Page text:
At the moment, Congleton and Armstrong are huddled together, Congleton manning a MiniDisc recorder plugged into the studio's control board, and Roky Erickson's 1985 cut "Burn the Flames" fills the room. It's a song that strives for creepy, but lands somewhere around camp and kitsch instead, tripped up by a mountain of sound effects and Erickson's awkward impression of, apparently, Vincent Price. Congleton replays Erickson's theatrically deranged cackle over and over, and he and Armstrong laugh just as hard each time they hear it.
Then it's on to Mac Davis's "Baby Don't Get Hooked on Me" (which Armstrong admits is, hey, not that bad) and Buckner & Garcia's novelty hit "Pac-Man Fever" and an instrumental that sounds like the theme to a forgotten game show. Finally, the Oak Ridge Boys' syrupy "Thank God for Kids." "Here's where the bass comes in," Congleton says, gesturing to the speakers behind him. "That's the cum shot."
Congleton has been playing Armstrong a mix tape of songs that will be used as setup music, something to play between bands while the pAper chAse prepares to take the stage. "Can you imagine this playing at stage volume?" Armstrong asks, laughing.
They're not trying to make a point right now, but they do anyway. Later, Armstrong realizes what it is: "Usually what we consider weird is what you heard earlier."
It's an important distinction, because what's considered weird by many people is, well, the pAper chAse. That's what some have said of the group's past two releases, 2000's Young Bodies Heal Quickly, You Know and last year's EP, cntrl-alt-delete-u, at any rate. Why? Because they don't stick to the approved blueprint, because their music isn't always easily digestible, because they don't try to sound like anyone else, because they prefer piano over guitars, because, because, because.
Admittedly and unashamedly, it's not exactly Buds-and-bud fare: Even though the group employs a standard setup, it gets as much blood out of that sugar cube as possible. It sounds like rock at times -- razor-wire guitars ripping at your clothes, bass and drums hitting you square in the chest, vocals swinging for the fences -- yet it's so much more. Again, as it should be. But the "so much more" part? That's where people start hitting the thesaurus to find synonyms for "weird." Which is a shame. You know what's really weird? Papa Roach. Or maybe Apex Theory or TRUSTcompany or pretty much anyone on Ozzfest -- or MTV, for that matter. Try getting someone to explain that to you sometime. Congleton, however, couldn't care less. Most of the time.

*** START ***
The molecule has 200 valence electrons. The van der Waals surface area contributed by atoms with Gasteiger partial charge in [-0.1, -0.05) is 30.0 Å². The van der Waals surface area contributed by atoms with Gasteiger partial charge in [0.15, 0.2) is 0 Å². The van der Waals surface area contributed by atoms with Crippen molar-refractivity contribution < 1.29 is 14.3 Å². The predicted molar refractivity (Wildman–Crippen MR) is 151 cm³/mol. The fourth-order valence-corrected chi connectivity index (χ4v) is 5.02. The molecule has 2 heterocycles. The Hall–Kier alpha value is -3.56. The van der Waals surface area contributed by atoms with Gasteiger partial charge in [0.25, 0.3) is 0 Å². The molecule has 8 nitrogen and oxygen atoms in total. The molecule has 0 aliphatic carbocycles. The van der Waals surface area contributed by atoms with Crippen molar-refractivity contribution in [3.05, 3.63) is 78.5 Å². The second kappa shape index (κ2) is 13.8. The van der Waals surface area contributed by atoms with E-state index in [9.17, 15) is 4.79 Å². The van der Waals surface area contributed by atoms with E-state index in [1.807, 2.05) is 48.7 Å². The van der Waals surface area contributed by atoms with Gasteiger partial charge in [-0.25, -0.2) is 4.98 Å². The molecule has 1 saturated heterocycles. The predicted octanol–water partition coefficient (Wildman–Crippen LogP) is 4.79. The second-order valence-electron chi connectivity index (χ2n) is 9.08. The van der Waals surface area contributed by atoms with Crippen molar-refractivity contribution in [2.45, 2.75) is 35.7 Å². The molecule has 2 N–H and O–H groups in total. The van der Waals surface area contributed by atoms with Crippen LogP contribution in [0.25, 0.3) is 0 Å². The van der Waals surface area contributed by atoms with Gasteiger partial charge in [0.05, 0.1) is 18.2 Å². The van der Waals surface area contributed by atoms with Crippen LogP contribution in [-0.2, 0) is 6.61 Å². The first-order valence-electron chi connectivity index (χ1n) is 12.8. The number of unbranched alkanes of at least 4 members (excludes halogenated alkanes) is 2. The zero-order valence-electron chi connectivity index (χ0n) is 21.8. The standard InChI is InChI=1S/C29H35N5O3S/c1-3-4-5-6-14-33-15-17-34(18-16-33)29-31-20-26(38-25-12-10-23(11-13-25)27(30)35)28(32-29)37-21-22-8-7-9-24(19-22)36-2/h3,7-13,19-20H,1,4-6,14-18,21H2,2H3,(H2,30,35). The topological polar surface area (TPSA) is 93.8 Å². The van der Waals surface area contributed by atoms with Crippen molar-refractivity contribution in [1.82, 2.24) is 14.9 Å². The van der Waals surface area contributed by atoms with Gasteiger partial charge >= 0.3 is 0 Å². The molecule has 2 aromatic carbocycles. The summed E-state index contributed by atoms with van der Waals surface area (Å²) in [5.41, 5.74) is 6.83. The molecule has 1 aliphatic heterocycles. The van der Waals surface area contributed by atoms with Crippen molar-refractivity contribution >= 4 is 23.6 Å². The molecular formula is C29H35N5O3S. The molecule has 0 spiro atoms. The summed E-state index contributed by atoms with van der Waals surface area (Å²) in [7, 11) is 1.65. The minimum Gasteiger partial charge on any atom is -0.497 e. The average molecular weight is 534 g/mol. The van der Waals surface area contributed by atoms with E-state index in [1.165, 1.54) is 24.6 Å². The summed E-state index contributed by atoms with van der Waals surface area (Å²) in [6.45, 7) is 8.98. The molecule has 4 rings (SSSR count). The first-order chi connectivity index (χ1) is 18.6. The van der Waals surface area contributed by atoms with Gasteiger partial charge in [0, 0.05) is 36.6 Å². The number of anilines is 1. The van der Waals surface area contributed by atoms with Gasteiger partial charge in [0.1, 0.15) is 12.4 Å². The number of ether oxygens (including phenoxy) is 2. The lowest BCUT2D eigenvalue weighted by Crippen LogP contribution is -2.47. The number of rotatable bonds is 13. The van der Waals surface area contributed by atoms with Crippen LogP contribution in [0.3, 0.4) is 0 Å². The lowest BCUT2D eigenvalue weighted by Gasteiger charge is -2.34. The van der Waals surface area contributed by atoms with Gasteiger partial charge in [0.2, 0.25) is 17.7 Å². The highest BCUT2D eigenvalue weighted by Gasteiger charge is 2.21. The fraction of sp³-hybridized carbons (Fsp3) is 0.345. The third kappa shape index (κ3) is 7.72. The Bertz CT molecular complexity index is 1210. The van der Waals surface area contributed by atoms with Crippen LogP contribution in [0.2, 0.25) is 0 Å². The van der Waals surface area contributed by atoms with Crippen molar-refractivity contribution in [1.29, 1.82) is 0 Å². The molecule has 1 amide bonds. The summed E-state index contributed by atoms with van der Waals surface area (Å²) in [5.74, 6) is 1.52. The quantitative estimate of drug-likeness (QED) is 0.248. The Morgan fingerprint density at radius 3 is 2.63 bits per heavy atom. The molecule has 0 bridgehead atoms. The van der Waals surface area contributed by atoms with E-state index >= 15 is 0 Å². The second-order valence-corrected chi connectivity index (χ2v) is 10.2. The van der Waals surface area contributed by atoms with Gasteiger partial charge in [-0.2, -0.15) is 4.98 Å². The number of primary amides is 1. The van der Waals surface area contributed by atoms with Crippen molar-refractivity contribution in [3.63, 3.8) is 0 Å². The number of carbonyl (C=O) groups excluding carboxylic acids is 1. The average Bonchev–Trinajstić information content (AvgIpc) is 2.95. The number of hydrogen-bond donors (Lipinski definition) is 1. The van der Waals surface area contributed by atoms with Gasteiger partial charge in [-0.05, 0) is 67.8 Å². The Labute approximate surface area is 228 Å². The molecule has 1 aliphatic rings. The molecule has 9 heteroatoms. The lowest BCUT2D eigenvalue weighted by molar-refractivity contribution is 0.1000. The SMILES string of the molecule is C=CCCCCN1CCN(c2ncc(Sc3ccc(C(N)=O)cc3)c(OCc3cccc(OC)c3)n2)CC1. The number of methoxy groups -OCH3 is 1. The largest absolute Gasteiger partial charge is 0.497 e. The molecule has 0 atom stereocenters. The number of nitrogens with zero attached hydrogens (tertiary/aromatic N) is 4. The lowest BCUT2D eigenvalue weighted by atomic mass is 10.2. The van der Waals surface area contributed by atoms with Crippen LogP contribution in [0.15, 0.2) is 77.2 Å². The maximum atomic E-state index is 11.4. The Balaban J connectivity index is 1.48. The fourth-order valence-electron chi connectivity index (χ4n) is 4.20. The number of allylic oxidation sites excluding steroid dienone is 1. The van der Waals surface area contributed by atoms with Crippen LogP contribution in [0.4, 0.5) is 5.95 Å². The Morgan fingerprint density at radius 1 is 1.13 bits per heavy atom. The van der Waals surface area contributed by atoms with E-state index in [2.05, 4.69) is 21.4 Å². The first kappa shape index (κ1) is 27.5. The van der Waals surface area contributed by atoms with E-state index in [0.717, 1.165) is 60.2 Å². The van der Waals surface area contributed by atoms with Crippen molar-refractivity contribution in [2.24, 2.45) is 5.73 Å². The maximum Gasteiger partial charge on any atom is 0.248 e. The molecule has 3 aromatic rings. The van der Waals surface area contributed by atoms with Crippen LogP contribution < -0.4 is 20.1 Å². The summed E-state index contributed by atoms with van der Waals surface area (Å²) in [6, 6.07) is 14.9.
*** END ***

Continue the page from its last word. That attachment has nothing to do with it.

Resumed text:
"I'm sort of blissfully ignorant as to what the pundits and nose-pickers have to say," Congleton says, though some of them have been quite kind. A year or so ago Alternative Press, for one, named the pAper chAse one of its 100 bands to watch. "The bad reviews do not faze me in the slightest. The only time they ever bother me is whenever it's blatantly obvious that they didn't listen to the album, and I just see them taking quotes from the bio. That's so lame. You have no business working in the arts How could you ever act like something that I spent two years of my life compiling you understand in 30 seconds?"
Lost in all these misunderstandings is the fact that the pAper chAse's recordings have, more often than not, been about songs rather than the way the band plays them. If listeners just pay attention -- which is, admittedly, asking quite a bit these days -- what they'll find isn't strange or bizarre or whatever. In many ways, the songs on Young Bodies or cntrl-alt-delete-u are more straightforward, more pure, than just about anything out there; think the sensibility of Tom Waits focused through a slightly different lens. On their new CD, Hide the Kitchen Knives, released by Washington, D.C.-based Beatville Records, that aspect of the band is purposely clearer than ever.